Samuel Chocote, Principal Chief

Samuel Chocote, Principal Chief

Samuel Chocote Principal Chief

Samuel Checote, born in the Chattahoochee valley in Alabama in 1819, came with his parents to the old Indian Territory in 1829. He was a full blood Creek Indian, of the Lower Creek or McIntosh faction.

His parents settled west of Okmulgee but passed away within a few years after their removal. At the age of nine years, he was sent to the Asbury Manual Labor School near Ft. Mitchel, Alabama, and after the removal, he attended Harrell’s academy at Muskogee.

Early in life, he became a member of the Methodist Church and later entered the ministry of that denomination. He is a concrete evidence of how completely the missionary altered the life of the American Indian. The Lower Creek Council manifested a hostility toward the missionaries in 1835, by ordering them out of the country. The places of worship were closed save where supplied by native ministers, but within the next few years these self-sacrificing Christian mentors began to return to the Creek country and resume their labors among the Indians. The Council again in 1844 expressed itself by prohibiting the native ministers from preaching the Christian religion, under a penalty of fifty lashes, and, as a consequence, several were whipped under the provisions of this law. Samuel Checote, who had done some preaching at that time, with other tribal members so engaged, fled from the Creek country to escape persecution. The young minister appealed directly in person, to Chief Roley McIntosh for an abatement of the persecution and as a result, through his efforts, all further attempts to interfere with the teaching of the Gospel were abandoned, by orders of the chief. The ministerial activities of Samuel Checote date back to October 28, 1852, and continued intermittently until his death, save as suspended during his service in the Civil War and during his political career. His religious endeavors became the absorbing interest of his life and his high religious character is reflected in his political life. He was chosen as a delegate by the Methodist church to the Ecumenical Conference at London, in 1882, but illness prevented his attendance.

Samuel Checote entered the Confederate service as captain of Company B of the First Regiment of Creek Mounted Volunteers, on August 13, 1861, at the Creek agency. On August 19, 1861, he became Lieut. Colonel of this regiment which was attached to the division commanded by Col. D. N. McIntosh. The army service of Col. Checote was of the highest and most efficient character and quite unlike many other enlisted members of his tribe, he remained faithful to the cause of the Confederacy until the close of the war. The long enduring cleavage created by the tribal division into the Upper and Lower Creeks, was augmented by the line up of its members during the Civil War. The Upper Creeks, composed mostly of full bloods were allied with the Union forces, while the Lower Creeks or McIntosh faction went with the South.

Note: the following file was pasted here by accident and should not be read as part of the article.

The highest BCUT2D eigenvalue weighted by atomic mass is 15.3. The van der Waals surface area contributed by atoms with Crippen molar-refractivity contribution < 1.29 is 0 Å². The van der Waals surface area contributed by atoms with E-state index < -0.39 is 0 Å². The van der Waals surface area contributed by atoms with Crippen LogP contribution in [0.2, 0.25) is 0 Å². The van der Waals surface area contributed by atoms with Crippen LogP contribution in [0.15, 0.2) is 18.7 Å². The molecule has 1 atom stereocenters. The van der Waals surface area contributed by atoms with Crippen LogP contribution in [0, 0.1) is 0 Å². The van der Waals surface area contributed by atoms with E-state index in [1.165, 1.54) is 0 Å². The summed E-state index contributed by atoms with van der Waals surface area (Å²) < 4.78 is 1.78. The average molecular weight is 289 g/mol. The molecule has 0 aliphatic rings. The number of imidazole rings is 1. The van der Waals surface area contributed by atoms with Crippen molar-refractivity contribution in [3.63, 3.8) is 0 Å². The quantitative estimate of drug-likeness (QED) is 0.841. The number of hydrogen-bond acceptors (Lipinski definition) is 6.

It was a highly disorganized Creek Nation which confronted Samuel Checote when he assumed the reins of tribal government in 1867. This trouble was provoked largely by members of the hitherto Upper Creek faction who were led by Oktars-sars-har-jo, whose adopted name was Sands. These Indians had served in the Union army and were unwilling that there should be shown to any of their erstwhile foes any preference, even though that preference was overwhelmingly expressed at a tribal popular election. An immediate difficulty grew out of the disbursement of a payment of monies made by the Government to the tribe. Sands and his followers insisted that the fund be divided equally between the Upper and Lower Creeks while the Checote administration made a per capita disbursement of the monies among the entire tribal membership, ignoring the former tribal division. Sands became an unsuccessful candidate against Checote in the fall of 1871 and, stung by his defeat, led a force of some three hundred of his adherents upon the capital at Okmulgee, in October 1871, and dissipated the Council, then in session. Gen. Pleasant Porter was placed in command of the lighthorsemen and with the assistance of Federal agents composed the insurrection without any loss of life. Sands died in the following year and the opposition to Chief Checote collapsed. The Chief was reelected in the fall of 1871. Chief Checote was defeated in his candidacy for a third consecutive term on September 6, 1875 and Locher Harjo was elected. Upon his retirement from office, the chief again resumed his residence at his farm home some six miles north of the old Nuyaka Mission and in what is today, Okmulgee County, Oklahoma.